With a loose, rambling style, this documentary starts as a backstage glimpse of a rock tour before shifting into an exploration of brotherhood and finally into something much more self-reflective. It's a hybrid of comedy and emotion that gets under the skin even if the movie's central figure, director Tom Berninger, is both charming and deeply annoying.
As the film starts, Tom gets a job as a roadie for his older brother Matt's band The National, which is enjoying its first wave of success by staging a world tour across Europe and North America. Since Matt's bandmates are two pairs of brother (Aaron and Bryce Dessner and Bryan and Scott Devendorf), Tom feels like he completes the set. As a filmmaker, Tom has made a few cheesy horror movies, and now wants to make a rock-tour doc about his experience. In the process, he hopes to bond with Matt, because their large age difference means that they've never had much time to get to know each other. But it's quickly apparent that Tom doesn't have much in common with Matt, most notably because he's a heavy metal fan who doesn't really like The National's music.
Essentially, Tom is a Zach Galifianakis-like slacker who never takes any of his work seriously and seems like he would be exhausting to be around for more than a few minutes at a time. His lack of effort in his job seriously annoys the band's manager Brandon Reid, and the film Tom is making feels so unplanned that it meanders all over the place. But this allows him to find all kinds of natural humour in the situations, including some in which he's clowning around for his unseen camera crew. Several scenes are reminiscent of Spinal Tap, as Tom's goofy interview style makes the bandmates wonder if they should try to answer the questions or just break down laughing. And along with this endearing silliness, the film also captures some strikingly telling scenes that highlight the sibling relationship between Tom and Matt.
Continue reading: Mistaken For Strangers Review
Brooklyn-based indie rockers The National quickly rose to fame in 2010 with the release of 'High Violet'; their fifth studio album and their first release with 4AD records which shot to number three on the US Billboard 200 chart. Three years later they unveiled 'Trouble Will Find Me' which also peaked at number three and they have been selling out shows all around the world. The band are seen as a band of brothers, with guitarist siblings Aaron Dessner and Bryce Dessner, and bassist Scott Devendorf and drummer Bryan Devendorf. Singer Matt Berninger's brother has largely been left out of the spotlight - until now. 2010 saw them truly reach live stardom with their major US, UK and Europe tour which was largely sold out, and to make life on the road a little more interesting, Matt invited his metalhead brother Tom along for the ride - equipped, of course, with his trusty video camera.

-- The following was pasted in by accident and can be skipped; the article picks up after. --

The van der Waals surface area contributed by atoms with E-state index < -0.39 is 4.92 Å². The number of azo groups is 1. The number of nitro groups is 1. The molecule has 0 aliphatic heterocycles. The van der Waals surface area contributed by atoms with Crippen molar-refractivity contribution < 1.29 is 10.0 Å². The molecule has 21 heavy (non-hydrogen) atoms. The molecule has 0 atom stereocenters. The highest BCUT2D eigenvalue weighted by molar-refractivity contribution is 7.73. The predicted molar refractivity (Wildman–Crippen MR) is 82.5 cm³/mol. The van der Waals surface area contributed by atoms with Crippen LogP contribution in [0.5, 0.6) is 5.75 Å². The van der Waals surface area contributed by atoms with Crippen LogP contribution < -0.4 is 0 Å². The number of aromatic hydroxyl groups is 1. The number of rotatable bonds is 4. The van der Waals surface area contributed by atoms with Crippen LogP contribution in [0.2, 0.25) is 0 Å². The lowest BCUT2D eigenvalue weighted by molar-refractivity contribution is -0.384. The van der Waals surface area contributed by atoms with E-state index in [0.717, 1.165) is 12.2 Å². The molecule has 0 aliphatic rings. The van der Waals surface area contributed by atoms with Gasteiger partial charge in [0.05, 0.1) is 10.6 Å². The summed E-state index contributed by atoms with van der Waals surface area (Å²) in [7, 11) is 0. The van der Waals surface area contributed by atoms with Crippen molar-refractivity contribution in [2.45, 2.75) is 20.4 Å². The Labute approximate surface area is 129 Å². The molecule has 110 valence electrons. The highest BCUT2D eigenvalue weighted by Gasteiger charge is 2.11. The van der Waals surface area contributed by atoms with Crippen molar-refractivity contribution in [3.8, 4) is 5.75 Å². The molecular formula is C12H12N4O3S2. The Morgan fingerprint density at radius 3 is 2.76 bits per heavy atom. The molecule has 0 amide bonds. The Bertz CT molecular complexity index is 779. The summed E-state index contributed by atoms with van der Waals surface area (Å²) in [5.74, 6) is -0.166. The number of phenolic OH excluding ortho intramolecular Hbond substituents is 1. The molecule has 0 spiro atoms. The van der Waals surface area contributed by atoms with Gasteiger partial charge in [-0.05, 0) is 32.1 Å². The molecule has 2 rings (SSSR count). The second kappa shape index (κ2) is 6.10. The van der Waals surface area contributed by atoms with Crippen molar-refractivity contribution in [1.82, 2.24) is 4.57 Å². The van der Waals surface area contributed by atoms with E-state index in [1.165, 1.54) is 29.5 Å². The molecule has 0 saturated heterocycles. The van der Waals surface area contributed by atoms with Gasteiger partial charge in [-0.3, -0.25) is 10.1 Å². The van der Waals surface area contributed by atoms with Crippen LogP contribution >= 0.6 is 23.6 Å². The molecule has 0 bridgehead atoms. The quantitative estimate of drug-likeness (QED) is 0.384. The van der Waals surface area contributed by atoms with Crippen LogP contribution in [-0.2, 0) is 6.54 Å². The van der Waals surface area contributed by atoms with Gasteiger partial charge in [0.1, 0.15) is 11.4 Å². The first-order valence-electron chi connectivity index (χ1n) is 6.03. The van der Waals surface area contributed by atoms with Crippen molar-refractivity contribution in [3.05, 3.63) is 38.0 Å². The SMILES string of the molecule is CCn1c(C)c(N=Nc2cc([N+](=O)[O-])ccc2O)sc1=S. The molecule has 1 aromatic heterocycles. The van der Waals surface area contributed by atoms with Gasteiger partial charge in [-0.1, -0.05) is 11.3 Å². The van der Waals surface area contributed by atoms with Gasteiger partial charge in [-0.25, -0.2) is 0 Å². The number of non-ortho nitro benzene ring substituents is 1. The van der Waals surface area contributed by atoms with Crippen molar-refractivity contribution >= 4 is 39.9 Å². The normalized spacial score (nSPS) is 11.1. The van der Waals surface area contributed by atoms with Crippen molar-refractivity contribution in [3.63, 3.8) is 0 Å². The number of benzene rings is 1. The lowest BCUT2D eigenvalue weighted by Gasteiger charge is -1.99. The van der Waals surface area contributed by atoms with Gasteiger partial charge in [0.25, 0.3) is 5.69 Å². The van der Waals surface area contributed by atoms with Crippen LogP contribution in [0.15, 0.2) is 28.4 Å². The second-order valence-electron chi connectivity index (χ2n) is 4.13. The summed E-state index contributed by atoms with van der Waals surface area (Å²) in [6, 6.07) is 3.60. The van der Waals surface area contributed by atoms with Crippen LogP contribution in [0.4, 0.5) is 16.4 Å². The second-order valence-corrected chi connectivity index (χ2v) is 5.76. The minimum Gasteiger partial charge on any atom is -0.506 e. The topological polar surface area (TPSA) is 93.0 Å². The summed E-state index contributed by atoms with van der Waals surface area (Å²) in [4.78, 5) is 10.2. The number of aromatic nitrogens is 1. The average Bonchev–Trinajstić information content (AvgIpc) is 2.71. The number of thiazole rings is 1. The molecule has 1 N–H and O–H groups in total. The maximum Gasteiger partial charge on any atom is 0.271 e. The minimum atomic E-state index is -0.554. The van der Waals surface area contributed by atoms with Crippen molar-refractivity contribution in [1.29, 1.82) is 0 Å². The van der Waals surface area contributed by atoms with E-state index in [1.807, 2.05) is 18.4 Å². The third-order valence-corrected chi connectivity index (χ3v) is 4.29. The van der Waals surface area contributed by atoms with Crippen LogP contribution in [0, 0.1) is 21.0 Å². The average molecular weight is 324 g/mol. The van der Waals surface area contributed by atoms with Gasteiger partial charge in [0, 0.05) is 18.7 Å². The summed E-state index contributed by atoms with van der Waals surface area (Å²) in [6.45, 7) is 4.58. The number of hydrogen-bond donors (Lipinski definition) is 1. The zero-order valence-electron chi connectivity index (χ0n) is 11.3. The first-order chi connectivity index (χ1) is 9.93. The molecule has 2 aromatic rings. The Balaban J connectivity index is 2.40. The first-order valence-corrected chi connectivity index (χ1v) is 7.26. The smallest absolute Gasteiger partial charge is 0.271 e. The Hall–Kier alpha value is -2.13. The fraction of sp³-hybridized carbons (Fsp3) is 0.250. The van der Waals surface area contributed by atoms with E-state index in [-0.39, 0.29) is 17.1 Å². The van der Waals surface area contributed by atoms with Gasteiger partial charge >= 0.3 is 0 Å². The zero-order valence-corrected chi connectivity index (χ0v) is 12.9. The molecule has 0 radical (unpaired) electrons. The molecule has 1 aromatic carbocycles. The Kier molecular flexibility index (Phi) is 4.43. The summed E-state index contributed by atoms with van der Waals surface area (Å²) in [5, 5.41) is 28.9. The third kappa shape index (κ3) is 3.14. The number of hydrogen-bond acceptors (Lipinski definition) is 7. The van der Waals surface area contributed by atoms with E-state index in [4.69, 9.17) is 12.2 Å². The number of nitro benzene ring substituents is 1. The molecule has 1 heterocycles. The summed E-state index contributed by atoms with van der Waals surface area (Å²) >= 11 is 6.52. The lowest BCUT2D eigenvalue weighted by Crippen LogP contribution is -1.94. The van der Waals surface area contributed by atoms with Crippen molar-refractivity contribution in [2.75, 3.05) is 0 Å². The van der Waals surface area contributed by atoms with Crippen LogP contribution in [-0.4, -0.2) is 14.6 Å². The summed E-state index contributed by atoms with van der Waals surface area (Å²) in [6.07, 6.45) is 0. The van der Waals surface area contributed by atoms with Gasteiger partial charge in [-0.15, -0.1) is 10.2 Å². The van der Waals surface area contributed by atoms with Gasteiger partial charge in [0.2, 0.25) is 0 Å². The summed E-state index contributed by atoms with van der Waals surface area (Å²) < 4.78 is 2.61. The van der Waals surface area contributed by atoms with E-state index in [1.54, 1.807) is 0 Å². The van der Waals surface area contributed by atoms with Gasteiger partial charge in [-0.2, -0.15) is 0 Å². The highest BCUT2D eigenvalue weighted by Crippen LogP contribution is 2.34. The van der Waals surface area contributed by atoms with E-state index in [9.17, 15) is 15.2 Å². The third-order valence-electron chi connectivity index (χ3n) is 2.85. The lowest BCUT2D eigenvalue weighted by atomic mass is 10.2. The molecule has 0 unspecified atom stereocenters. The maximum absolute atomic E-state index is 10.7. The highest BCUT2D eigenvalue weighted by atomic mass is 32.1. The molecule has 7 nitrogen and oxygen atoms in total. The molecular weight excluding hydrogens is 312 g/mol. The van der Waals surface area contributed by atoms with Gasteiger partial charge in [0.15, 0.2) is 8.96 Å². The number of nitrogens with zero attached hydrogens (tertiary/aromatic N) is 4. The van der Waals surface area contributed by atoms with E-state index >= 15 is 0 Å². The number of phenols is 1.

'Mistaken For Strangers' is the result; a documentary directed by Tom Berninger in his filmmaking debut and full to bursting with interviews full of nonsensical questions, brotherly tension and self-discovery for our documentary-maker whose ambitions were initially doubted by his family. It's an emotional journey that earned Tom a nomination for a Free Spirit Award at the Warsaw International Film Festival. The movie is set to hit UK cinemas on June 27th 2014.
Make sure you're tooled up properly for your next festival weekend.
In one of the tiniest theatres, on one of the smallest stages, and playing to a diminutive audience, the petite Amy Odell played a tremendous gig...
Live Through This was released on this day (April 12) in 1994.
Who are bassist Kyle Bann's biggest influences?
After a successful debut album, 'Atelo', Eyre Llew have returned to collaborate with Korean shoegaze band In The Endless Zanhyang We Are for joint EP...
He's just dropped his latest single The Games Room.
On the South-East coast O'Hooley And Tidow treated the people of Deal to an evening of fabulous folk music.